Monitor-Evaluator (ME)
serious, prudent, critical thinker, analytical
Michelle: She was the serious one in the group. Didn’t want to waste time having pointless conversation, but was quiet at times thinking of ideas on how we could improve the balloon chair.
Implementer (IMP)
systematic, common sense, loyal, structured, reliable, dependable, practicable, efficient (originally called 'Company Workers')
Adrian: He was the reliable one in the group as everyone knew what he was capable of and allowed him to work on building the balloon chair as he was one the team could depend on doing it without destroying the chair.
Resource Investigator (RI)*
quick, good communicator, networker, outgoing, affable, seeks and finds options, negotiator
Olivia: I identified her as the resource investigator for the main reason she was the best communicator out of all of us. She was able to negotiate with members in the group who were causing conflict to come to a reasonable agreement.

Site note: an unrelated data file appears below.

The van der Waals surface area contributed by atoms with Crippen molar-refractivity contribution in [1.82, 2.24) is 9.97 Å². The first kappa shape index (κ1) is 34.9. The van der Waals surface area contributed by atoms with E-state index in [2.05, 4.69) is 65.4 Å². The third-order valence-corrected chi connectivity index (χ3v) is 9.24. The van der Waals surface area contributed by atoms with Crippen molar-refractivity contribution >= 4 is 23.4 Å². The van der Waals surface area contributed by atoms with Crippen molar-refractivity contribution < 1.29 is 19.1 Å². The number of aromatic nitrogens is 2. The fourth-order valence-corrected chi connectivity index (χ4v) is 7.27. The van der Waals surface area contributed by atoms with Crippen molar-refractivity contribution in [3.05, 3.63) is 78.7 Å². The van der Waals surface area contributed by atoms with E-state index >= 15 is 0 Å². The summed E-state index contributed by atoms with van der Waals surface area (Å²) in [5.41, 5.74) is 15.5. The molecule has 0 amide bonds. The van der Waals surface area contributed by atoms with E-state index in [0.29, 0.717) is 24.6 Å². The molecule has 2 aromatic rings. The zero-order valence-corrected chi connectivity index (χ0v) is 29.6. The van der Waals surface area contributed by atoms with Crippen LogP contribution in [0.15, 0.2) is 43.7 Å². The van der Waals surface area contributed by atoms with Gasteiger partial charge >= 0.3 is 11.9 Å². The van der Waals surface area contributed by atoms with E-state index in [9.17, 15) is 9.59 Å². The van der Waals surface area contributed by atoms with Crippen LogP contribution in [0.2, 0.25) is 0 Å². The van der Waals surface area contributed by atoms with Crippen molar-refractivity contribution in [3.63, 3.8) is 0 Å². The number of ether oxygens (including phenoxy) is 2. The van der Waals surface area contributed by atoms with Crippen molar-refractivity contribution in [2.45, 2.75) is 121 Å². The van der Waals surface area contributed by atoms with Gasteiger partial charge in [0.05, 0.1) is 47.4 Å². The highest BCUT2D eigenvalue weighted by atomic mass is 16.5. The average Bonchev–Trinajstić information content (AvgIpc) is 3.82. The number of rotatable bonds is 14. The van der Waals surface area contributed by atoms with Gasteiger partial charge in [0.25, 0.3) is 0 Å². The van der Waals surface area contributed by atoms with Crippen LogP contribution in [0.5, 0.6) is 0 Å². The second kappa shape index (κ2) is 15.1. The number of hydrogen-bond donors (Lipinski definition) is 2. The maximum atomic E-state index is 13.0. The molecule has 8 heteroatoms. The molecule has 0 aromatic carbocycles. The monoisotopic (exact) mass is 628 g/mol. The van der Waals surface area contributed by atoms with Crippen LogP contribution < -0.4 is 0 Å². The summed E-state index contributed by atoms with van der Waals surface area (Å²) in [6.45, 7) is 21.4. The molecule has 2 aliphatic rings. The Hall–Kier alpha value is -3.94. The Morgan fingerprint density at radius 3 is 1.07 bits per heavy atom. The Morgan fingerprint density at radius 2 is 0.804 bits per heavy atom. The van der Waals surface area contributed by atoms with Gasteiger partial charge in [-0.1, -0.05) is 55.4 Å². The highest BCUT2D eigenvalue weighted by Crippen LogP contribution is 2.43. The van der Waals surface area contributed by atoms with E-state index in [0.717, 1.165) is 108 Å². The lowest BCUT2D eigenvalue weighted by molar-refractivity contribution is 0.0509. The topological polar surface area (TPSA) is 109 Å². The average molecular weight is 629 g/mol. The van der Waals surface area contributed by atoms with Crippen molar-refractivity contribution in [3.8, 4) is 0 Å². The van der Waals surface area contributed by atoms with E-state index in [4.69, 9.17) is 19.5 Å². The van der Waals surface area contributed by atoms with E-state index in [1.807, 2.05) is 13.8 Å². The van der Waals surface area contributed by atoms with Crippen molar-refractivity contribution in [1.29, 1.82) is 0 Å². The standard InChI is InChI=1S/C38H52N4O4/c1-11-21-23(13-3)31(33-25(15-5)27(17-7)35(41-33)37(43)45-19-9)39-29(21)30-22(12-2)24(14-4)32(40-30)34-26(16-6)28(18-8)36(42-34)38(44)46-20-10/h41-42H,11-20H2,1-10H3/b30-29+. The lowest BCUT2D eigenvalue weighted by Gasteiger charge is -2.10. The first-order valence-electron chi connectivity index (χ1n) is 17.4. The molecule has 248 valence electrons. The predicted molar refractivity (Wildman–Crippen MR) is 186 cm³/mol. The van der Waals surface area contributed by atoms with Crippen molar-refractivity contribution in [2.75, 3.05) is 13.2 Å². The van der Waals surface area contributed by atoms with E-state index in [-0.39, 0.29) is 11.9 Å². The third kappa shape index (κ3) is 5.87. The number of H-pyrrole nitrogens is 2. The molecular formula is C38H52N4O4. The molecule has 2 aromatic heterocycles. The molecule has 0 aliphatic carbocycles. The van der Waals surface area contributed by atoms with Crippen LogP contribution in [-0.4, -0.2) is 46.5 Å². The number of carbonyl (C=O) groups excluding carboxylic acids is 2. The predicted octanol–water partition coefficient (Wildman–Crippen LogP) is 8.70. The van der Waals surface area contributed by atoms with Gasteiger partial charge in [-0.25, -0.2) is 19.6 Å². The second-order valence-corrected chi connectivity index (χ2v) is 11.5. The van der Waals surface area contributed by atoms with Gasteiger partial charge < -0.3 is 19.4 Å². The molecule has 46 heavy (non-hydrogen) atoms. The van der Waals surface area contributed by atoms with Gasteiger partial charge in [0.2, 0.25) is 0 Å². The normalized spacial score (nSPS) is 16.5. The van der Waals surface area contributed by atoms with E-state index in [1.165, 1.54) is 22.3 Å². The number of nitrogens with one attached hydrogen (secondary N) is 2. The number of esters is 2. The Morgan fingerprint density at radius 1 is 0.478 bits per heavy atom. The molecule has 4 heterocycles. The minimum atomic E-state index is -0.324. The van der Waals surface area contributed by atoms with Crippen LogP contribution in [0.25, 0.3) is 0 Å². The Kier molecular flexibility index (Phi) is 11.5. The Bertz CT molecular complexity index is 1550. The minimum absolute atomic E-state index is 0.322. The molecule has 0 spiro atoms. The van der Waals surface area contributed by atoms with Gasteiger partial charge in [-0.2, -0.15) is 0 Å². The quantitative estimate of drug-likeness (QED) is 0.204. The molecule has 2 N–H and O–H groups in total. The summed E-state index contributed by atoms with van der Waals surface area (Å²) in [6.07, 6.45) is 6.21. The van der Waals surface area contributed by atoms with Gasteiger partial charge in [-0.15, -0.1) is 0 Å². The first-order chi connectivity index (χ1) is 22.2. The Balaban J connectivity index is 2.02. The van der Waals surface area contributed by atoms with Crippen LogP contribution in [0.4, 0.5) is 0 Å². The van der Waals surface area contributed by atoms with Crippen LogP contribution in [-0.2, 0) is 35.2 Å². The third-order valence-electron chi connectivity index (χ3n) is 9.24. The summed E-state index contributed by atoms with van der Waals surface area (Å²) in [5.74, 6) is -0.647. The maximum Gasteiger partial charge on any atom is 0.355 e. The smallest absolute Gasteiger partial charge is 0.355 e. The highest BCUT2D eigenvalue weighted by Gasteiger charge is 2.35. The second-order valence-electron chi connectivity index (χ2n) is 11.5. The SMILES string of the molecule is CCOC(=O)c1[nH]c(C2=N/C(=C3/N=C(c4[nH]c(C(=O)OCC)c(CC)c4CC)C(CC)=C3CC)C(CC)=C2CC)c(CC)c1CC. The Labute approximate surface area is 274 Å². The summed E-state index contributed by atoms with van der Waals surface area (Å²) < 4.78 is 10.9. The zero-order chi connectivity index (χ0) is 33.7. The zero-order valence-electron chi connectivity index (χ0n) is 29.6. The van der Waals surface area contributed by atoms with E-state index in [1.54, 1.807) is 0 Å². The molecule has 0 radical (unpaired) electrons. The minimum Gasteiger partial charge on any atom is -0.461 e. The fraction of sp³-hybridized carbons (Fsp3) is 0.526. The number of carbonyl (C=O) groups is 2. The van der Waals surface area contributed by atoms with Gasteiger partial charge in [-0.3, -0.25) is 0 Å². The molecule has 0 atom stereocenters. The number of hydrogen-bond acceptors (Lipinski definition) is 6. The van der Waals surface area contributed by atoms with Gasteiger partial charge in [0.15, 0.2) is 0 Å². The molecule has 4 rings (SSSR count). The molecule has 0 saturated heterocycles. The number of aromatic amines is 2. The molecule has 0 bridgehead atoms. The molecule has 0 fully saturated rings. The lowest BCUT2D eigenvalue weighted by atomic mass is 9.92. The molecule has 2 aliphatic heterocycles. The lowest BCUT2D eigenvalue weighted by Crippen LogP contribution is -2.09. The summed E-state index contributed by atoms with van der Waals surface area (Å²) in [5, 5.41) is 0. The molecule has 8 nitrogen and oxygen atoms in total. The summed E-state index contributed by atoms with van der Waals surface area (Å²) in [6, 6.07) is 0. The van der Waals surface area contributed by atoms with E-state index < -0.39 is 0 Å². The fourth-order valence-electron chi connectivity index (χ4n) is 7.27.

Team Worker (TW)
supportive, sociable, flexible, adaptable, perceptive, listener, calming influence, mediator
Natalie: It was clear to say that Natalie was the supportive one in this activity as she kept everyone stress free by socialising with us and being a good calming influence while others were building the balloon.
Completer-Finisher (CF)
attention to detail, accurate, high standards, quality orientated, delivers to schedule and specification
Elidon: I think I fitted this role perfectly as when the balloon chair was near to completion, I made sure that it was able to handle a person’s weight and met the criteria need for a chair.